This is part of an on-going series on the Minor Prophets; a bible study I wrote two years ago. For more information on this study, including permission to use it for your own group, please read the introduction.
Part two of the Habakkuk study starts with section 3 – Habakkuk 1:12-2:1
KEY VERSE: “you cannot tolerate wrong… why then do you tolerate the treacherous?” (verse 1:13)
Habakkuk’s first complaint was that Israel was going unpunished. Now he asks God a second curly question. If God is holy, how can he tolerate all the wicked nations, let alone use them to dispense judgment? Won’t this encourage their idol worship? Won’t it just increase, or at least do nothing to discourage, all their evil practices?
I love that Habakkuk questions God so directly. When God’s answer to his first question is confusing, he asks again. He challenges God. He brings his confusion to God and asks for clarity.
KEY VERSE: “I will stand at my watch… I will look to see what he will say to me” (verse 2:1)
Habakkuk ends his spiel by stopping himself, preparing to wait on God. He makes himself ready to listen. He believes God will provide an answer. I can imagine Habakkuk thinking “Okay, fine. I’ve said my piece. Now I’m ready to listen to what you have to say.” Maybe I hear it like that in my head because I’m like that. Sometimes I need to get stuff out before I can really listen.
When you are confused about what God’s doing/who he is, when you wonder WHY, how do you normally react?
- Ask someone more mature in faith for their ideas on the matter
- Look for Christian materials about the issue
- Discuss your question with friends/peers
- Try to ignore the “why”
- Ask God to explain it some way
- Believe God has a reason for it and choose not to think about it any more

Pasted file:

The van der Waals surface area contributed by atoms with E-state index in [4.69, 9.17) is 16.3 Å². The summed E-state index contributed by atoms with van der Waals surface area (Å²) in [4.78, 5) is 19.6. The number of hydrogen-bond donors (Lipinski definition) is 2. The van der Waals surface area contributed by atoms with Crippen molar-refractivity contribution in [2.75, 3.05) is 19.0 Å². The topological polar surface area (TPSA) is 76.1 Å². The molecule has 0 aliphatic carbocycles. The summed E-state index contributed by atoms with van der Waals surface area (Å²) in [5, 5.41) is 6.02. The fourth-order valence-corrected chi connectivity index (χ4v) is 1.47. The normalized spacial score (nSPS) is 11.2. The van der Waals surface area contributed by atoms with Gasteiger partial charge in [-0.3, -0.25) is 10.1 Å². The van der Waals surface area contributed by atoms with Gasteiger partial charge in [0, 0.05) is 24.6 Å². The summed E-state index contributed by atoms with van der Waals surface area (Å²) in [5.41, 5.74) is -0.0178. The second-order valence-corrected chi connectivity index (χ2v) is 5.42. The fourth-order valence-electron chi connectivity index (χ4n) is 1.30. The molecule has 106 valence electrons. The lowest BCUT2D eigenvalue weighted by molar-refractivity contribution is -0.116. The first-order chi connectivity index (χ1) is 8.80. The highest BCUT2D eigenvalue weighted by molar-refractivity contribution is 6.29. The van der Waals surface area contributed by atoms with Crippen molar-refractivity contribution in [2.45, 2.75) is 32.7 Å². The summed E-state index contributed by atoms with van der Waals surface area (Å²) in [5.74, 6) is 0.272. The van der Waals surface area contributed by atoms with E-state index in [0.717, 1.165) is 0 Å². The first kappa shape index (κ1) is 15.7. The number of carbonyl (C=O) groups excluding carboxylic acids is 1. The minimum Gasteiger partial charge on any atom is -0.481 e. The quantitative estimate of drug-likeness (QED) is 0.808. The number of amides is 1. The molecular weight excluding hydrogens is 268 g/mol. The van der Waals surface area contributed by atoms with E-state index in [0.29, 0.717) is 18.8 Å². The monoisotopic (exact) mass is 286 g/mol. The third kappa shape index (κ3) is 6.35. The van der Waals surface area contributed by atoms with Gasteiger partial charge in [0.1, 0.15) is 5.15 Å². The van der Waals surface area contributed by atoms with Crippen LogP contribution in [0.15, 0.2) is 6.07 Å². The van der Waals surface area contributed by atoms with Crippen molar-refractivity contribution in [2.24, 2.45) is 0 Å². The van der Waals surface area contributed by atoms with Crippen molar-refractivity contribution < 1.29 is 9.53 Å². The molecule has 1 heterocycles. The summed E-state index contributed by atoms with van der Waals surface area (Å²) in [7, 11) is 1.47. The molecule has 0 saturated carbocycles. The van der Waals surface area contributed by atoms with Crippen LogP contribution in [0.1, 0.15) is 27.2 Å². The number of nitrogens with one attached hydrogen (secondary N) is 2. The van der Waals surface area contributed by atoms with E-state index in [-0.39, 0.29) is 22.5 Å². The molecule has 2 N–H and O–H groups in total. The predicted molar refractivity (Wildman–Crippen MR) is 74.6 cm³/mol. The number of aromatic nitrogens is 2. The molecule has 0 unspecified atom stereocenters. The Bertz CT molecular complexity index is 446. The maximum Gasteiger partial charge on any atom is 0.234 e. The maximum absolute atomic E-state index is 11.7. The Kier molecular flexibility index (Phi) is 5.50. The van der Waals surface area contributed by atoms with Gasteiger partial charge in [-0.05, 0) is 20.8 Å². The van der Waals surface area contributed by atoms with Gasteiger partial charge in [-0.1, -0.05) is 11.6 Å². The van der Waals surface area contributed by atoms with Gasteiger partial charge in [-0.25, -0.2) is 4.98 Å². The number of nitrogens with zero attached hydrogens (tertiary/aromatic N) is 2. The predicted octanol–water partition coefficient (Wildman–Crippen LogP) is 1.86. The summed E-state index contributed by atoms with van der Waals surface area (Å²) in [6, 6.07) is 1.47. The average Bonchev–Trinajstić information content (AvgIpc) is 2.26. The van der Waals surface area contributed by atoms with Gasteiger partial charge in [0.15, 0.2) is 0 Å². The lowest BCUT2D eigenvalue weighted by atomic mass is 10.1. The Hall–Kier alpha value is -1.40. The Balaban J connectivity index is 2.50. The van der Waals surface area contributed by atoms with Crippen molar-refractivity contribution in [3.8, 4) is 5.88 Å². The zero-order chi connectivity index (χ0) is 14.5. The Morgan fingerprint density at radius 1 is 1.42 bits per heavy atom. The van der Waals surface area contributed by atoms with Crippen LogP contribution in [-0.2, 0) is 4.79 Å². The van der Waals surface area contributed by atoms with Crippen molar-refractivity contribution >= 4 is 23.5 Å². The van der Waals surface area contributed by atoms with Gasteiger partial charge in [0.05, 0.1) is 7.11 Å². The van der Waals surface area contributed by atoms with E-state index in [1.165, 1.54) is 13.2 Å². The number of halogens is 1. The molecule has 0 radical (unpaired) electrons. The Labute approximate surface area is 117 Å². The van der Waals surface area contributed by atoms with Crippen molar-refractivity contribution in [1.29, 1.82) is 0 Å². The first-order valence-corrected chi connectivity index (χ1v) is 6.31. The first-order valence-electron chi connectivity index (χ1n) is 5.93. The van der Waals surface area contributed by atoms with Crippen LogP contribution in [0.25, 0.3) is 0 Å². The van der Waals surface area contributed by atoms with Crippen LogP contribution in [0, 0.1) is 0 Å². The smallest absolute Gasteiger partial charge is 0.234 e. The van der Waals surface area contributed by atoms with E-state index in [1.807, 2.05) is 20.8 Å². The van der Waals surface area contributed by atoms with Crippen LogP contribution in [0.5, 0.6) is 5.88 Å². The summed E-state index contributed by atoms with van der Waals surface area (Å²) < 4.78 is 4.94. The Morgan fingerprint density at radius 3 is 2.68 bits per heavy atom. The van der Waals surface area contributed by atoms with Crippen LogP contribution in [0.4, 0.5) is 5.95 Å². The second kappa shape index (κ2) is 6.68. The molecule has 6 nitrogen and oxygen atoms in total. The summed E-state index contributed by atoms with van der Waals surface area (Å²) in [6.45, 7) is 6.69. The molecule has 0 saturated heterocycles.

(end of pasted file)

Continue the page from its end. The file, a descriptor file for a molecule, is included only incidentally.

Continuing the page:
- Other ________________________________________________________
- How do you personally receive understanding best? What helps you be open to receive answers?
- Do you find it hard to “watch” and wait for God to reveal something?
- How can you practise watching/waiting this week?
Section 4 – Habakkuk 2:2-20
KEY VERSE: “write down the revelation and make it plain” (verse 2)
When God responds to Habakkuk’s question, he commands him to write down the answer given. It is important to record the things we learn, so we can share them with others. Sharing lessons taught to us is one way we can build each other up in faith.
KEY VERSE: “the righteous will live by faith” (verse 4)
This little line is one of the most famous verses in Habakkuk. It is quoted several times in the New Testament. This idea is very important throughout Scripture, and Christian theology throughout the ages. While we aren’t going to spend much time on it here, you may want to compare this to some other passages: Romans 1:16-17, 3:19-4:25, 9:30-33; Galations 3:5-29; Philippians 3:8-9; Hebrews 10:36-11:13
KEY VERSE: “will not all of them taunt him, saying…” (verse 6)
God’s response is in the form of a “mashal” – a poetic form of the time, known as a “taunting proverb”. The taunting part is made clear in verses 5-6, where the mashal is introduced. Verse 6 says “they” will taunt “him”. “They” refers to the captives in verse 5; “him” is the arrogant, greedy captor described. Although he might have power and wealth now, the tables will be turned and the captives will taunt their captor.
This mashal consists of 5 groups of three verses each, known as the “five woes”. Each group exposes an area of evil God especially despises.
- Extortion (verses 6-8)
- Exploitation for financial gain (verses 9-11)
- Violence for personal gain (verses 12-14)
- Exploitation for personal pleasure (verses 15-17)
- Idol worship (verses 18-20)
Do you notice any connections between the five? 4 of the 5 describe abuses of power, and the first three all relate specifically to greed. God is sending a message to all who amass wealth and power at the expense of others. Arrogance and greed might seem to get you somewhere in this world, but God sees, and he cares.
God has a heart for the downtrodden, the enslaved, the exploited. God sees, knows, and loves those who have been used. He sees me and loves me when I am exploited. He also sees when I use others for my own gain.
There is SO much material here! I pray you are inspired to study this mashal in more depth later. (Don’t miss the beautiful insights into the nature of God in verses 14 and 20!)
- Describe a time you felt you were used, abused, powerless or exploited.
- How did this experience affect your perception/understanding of God, and how he sees you?
- How does seeing God’s heart displayed in this mashal affect your understanding of him?